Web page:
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AVL TABKIN™ 2019 R1

TABKIN v2019.1 marks another step forward in maturity of the application of tabulated chemistry for engine and burner applications. The usability has been further improved by simplification of the workflow for Diesel and Gasoline engine applications. Also, TABKIN tables can now be visualized with a dedicated utility.




 

Take it easy!


Generation of a TABKIN chemistry look-up table is becoming easy as pie for Diesel and Gasoline engine applications. As illustrated in the figure below, a Comma-Separated Values (CSV) file format with typical engine parameters can be used as input for TABKIN. From these inputs, the embedded best-practices provide a robust set-up for TABKIN to generate the chemistry look-up table.
 


 

Inspect your flame!


When the TABKIN table is ready, it can be visualized with a new utility, the TABKIN Table GUI. It is used for visual inspection of the table data as well as manual look-up for selected coordinates, which make it a very powerful tool to complement the analysis of your CFD results. The image below is a snapshot of a TABKIN table, created with the new visualization utility, showing the peak heat release rate and fuel-rich, low temperature ignition reactions.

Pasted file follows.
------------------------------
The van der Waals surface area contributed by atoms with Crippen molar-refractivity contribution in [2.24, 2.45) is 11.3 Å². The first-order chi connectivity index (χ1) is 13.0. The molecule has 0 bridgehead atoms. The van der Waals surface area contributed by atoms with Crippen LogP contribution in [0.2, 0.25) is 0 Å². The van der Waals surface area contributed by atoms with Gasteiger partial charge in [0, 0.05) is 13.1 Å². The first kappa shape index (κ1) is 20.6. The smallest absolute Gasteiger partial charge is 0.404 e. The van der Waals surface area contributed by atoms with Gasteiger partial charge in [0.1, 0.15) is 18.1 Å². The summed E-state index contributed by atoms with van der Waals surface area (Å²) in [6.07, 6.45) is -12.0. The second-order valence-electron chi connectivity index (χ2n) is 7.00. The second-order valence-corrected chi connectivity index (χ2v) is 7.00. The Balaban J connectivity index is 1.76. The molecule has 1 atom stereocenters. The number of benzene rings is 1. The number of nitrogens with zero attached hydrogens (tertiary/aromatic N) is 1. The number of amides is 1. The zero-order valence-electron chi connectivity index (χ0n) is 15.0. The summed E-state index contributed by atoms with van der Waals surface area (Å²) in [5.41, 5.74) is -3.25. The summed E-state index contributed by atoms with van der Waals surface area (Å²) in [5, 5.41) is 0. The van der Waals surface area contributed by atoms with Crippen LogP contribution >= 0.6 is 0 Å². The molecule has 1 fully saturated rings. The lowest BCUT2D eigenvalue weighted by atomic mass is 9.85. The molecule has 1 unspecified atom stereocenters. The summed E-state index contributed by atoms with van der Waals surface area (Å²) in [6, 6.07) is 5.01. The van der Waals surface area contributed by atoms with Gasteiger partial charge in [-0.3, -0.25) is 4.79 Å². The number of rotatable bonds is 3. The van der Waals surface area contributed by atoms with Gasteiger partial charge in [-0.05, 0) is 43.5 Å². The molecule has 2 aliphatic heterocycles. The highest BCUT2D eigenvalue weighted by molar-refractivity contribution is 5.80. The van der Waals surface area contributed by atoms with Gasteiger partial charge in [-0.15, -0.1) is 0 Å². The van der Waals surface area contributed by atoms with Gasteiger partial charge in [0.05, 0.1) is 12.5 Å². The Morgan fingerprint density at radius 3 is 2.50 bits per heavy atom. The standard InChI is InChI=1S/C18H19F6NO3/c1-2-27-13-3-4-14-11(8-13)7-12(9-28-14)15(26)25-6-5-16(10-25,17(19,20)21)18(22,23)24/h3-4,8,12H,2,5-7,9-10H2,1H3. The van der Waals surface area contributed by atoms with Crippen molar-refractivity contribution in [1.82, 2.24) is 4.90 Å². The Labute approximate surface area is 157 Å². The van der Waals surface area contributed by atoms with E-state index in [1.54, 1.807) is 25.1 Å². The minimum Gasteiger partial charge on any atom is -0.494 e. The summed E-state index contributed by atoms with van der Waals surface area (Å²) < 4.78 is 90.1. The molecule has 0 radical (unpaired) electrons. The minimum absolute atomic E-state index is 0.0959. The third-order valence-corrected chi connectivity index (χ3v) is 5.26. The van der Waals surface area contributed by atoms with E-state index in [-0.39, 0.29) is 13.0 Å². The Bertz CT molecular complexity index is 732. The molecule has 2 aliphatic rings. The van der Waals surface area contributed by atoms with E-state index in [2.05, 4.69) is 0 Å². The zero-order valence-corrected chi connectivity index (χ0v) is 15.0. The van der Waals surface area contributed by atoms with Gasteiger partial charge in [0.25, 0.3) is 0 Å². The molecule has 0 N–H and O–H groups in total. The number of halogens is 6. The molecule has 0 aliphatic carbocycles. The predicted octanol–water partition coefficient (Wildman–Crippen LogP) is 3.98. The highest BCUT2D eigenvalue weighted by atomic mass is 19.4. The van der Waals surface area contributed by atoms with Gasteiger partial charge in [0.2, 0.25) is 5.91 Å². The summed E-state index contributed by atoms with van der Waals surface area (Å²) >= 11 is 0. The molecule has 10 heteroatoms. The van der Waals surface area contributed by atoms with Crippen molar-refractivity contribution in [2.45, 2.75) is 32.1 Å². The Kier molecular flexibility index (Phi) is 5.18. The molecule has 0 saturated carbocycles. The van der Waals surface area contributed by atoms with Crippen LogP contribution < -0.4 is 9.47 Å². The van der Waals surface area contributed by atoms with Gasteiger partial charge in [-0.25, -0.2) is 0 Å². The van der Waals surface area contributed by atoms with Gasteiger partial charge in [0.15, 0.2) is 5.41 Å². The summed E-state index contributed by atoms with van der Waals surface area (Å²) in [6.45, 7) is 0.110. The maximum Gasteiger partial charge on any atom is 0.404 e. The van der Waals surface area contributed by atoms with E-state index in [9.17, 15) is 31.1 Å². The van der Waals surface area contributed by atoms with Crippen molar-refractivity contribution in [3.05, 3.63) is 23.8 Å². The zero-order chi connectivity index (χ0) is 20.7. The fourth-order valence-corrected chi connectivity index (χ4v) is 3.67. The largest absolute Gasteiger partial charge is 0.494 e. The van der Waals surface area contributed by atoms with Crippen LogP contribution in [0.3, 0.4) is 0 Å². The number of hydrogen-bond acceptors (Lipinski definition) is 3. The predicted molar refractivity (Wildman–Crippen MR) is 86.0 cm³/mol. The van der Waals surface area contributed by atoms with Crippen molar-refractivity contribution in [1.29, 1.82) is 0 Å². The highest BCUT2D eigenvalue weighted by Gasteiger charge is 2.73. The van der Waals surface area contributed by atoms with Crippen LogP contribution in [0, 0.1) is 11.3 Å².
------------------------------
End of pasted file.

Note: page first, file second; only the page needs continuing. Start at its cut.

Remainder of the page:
Burn it all!


With a new formulation for the transport equation of the progress variable, CFD simulations of Diesel engines now yield improved burn-out during the expansion phase. Of course without any compromise on the record-breaking speed of the tabulated chemistry solution. The image below illustrates the improved burn-out with of TABKIN 2019 R1 as compared to the previous release for a typical Diesel engine sector case, with the cumulated chemical heat release now approaching, as expected, the injected mass times Lower Heating Value (LHV).
 

 

 

Chemistry, a posteriori, please!


With TABKIN, the chemistry is calculated upfront or a priori. It allows to run a reactive CFD calculation with detailed chemistry at minimal CPU cost. AVL now introduces TABKIN-POST, an application that calculates the chemistry afterwards or a posteriori. It allows to run a non-reactive CFD simulation and calculate for example emissions afterwards. The first application of TABKIN-POST is premixed burner systems like domestic boilers, as illustrated in the image below, showing the hot gas flowing passed the water tubes in a domestic boiler, with streamlines colored by CO mass fraction, where the CO chemistry has been calculated after completing the CFD simulation.